Maybe you don’t put much attention to your grip, but it’s quite important. We’ll get to why in a second. What grips do you like?
You can adjust the feel and size of the racquet handle quite a bit using different base grips and over grips. Back in the days most base grips (also called replacement grips) was made from leather, which adds weight to the handle and makes you feel the bevels of the grip better. The downside is a lack of comfort. The leather doesn’t absorb as much of the vibrations as a synthetic basegrip.
There are actually specific thicker grips that will improve the comfort of your racquet by absorbing more vibrations. The downside is obviously a more muted feel, but for some of you, they might be worth checking out. Just ask your tennis shop or search for the word comfort online and you should find them.
As you can see in this screen shot from Tennis Warehouse, the “cushioned” ones are the way to go.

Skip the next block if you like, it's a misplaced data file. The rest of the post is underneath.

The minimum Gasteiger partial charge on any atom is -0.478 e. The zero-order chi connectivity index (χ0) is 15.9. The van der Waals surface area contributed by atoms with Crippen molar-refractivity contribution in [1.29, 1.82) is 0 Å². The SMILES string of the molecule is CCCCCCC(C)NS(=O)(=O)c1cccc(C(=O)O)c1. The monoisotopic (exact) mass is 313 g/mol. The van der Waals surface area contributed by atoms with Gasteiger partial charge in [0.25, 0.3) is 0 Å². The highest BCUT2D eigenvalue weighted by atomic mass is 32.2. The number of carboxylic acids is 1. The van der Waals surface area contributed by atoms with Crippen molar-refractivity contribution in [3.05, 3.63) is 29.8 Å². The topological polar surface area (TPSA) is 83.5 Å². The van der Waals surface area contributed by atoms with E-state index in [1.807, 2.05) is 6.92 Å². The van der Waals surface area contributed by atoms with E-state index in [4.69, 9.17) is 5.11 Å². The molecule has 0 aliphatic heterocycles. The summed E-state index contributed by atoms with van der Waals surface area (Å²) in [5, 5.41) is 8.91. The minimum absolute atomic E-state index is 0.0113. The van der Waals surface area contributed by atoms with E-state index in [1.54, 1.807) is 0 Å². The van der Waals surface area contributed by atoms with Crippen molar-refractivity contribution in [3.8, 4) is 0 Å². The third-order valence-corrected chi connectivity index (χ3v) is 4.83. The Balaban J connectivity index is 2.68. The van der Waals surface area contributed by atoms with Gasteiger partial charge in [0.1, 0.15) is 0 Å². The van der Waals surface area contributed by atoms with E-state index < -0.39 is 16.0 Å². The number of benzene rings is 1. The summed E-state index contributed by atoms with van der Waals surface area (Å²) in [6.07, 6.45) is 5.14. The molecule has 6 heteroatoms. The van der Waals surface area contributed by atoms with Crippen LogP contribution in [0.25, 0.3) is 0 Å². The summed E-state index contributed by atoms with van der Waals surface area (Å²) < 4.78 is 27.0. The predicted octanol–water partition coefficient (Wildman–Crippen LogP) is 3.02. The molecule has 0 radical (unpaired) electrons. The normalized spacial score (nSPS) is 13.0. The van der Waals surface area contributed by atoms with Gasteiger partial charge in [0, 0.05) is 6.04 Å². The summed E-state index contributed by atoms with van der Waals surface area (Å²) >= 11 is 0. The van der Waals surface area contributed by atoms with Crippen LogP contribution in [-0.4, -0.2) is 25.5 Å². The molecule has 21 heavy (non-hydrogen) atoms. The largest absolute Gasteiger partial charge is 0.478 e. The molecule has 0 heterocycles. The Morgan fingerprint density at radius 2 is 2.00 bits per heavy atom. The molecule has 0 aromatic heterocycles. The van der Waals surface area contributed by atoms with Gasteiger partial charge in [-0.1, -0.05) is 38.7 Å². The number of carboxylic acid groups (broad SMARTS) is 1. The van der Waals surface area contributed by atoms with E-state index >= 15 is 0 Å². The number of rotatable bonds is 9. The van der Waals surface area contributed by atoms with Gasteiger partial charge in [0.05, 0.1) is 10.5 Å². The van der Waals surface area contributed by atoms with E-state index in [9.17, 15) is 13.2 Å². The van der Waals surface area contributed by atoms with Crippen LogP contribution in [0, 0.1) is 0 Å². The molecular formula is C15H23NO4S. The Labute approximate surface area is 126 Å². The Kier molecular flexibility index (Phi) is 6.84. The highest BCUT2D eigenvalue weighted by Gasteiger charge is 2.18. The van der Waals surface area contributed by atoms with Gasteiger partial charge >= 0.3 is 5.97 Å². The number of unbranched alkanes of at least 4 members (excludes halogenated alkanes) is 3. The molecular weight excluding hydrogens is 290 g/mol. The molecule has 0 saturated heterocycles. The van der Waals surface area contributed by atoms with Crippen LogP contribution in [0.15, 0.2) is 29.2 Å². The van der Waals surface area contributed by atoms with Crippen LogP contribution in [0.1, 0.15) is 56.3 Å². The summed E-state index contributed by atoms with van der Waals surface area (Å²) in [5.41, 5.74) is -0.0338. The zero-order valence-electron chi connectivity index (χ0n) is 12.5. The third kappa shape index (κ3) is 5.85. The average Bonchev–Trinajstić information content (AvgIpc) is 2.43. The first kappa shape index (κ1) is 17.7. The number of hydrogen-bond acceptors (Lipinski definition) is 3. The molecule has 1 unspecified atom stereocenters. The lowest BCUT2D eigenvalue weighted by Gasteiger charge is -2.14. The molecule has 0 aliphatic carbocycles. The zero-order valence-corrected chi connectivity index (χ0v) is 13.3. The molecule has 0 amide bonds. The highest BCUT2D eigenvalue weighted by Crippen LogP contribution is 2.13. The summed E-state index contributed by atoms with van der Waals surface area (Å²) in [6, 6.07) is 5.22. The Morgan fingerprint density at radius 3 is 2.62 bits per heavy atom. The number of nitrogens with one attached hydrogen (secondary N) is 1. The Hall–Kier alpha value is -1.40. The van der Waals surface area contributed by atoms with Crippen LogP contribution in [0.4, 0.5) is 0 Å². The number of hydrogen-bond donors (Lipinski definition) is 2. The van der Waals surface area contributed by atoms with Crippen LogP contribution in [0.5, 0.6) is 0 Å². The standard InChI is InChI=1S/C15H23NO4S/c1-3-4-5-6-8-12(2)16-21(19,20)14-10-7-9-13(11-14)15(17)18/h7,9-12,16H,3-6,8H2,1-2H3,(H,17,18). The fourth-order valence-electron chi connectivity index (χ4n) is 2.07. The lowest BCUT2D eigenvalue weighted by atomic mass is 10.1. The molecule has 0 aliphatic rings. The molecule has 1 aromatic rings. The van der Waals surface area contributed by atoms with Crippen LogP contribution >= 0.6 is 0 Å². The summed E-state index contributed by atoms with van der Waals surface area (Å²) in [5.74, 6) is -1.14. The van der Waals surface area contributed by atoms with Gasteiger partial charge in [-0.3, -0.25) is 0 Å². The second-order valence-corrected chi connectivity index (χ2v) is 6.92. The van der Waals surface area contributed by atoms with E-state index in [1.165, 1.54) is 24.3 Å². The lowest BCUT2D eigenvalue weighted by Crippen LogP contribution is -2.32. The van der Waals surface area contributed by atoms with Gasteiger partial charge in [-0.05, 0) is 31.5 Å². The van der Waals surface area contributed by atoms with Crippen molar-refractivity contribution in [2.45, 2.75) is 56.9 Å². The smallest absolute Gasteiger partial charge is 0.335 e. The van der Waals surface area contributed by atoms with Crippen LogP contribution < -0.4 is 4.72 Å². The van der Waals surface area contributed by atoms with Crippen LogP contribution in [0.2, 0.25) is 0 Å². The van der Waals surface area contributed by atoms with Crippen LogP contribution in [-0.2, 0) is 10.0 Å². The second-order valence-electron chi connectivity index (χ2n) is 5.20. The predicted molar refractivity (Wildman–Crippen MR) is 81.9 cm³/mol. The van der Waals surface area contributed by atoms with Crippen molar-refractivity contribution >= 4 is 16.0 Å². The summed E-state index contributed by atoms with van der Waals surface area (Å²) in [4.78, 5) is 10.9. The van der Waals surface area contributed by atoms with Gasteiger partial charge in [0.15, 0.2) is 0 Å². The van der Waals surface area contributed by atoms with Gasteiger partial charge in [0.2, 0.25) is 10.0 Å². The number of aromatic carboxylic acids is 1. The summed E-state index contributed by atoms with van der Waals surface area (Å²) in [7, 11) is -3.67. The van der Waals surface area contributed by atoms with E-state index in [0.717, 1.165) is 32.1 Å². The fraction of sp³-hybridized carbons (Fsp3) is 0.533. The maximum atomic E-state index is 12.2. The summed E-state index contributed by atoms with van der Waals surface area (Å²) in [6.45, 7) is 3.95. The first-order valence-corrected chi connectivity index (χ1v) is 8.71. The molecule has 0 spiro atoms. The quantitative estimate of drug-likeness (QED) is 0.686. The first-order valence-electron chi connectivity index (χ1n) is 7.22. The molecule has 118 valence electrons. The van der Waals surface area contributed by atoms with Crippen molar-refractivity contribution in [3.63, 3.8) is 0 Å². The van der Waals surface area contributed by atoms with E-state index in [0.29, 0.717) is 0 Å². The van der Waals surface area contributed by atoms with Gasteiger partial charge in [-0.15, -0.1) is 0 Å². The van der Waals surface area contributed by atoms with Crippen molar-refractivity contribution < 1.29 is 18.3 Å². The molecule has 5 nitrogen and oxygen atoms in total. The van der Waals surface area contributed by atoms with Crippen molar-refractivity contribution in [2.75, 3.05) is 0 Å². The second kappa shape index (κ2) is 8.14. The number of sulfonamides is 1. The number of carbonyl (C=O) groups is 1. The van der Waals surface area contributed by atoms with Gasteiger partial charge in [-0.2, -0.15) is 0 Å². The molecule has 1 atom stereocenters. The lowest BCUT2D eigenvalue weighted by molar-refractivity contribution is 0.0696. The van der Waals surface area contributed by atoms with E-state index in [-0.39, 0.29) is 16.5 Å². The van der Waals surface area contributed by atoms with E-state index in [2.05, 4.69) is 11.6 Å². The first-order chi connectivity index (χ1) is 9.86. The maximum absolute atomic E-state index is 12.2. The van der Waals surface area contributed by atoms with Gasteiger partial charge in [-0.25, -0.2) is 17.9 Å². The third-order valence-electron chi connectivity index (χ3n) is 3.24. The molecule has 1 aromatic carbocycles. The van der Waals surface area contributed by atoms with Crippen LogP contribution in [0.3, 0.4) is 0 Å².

When it says “feel” it often means that the grip is thinner and will allow you to feel the bevels of the grip better.
“Absorbent” is when you’re not using overgrips and want a base grip that doesn’t get slippery when you sweat.
Leather is what you want for that old school feel. Many pros still use them, but I know that even advanced amateur players complain about harshness or blisters when they use them. Again, it’s all personal.
If you want to increase your grip size, there is also a heat shrink sleeve, which will build up your grip either half a size (adds about 8 grams) or a full size (adds about 15 grams). Sadly, there is no way to reduce grip size unless you go to a professional customizer or have a HEAD racquet where you replace the grip pallets. What you can do is go for the thinnest base grip and thin over grips (or no over grip at all). Or you can even use two over grips instead of a base grip, but that will not be the most cushioned feel.
Over grips also come in various shapes, colors and types.
Tacky is the most popular, where you get good grip and a cushined feel. Some tacky grips might get slippery while wet though so for players that sweat a lot, the Absorbent and Dry category is worth checking out.
Textured grips create better grip, that also might benefit some sweaty hands or players who prefer that feel. And thin grips are for those who want minimum build-up of the grip. Usually an over grip builds the grip size up by half a size, so it might be worth considering if you’re already on the limit of what feels comfortable to you.
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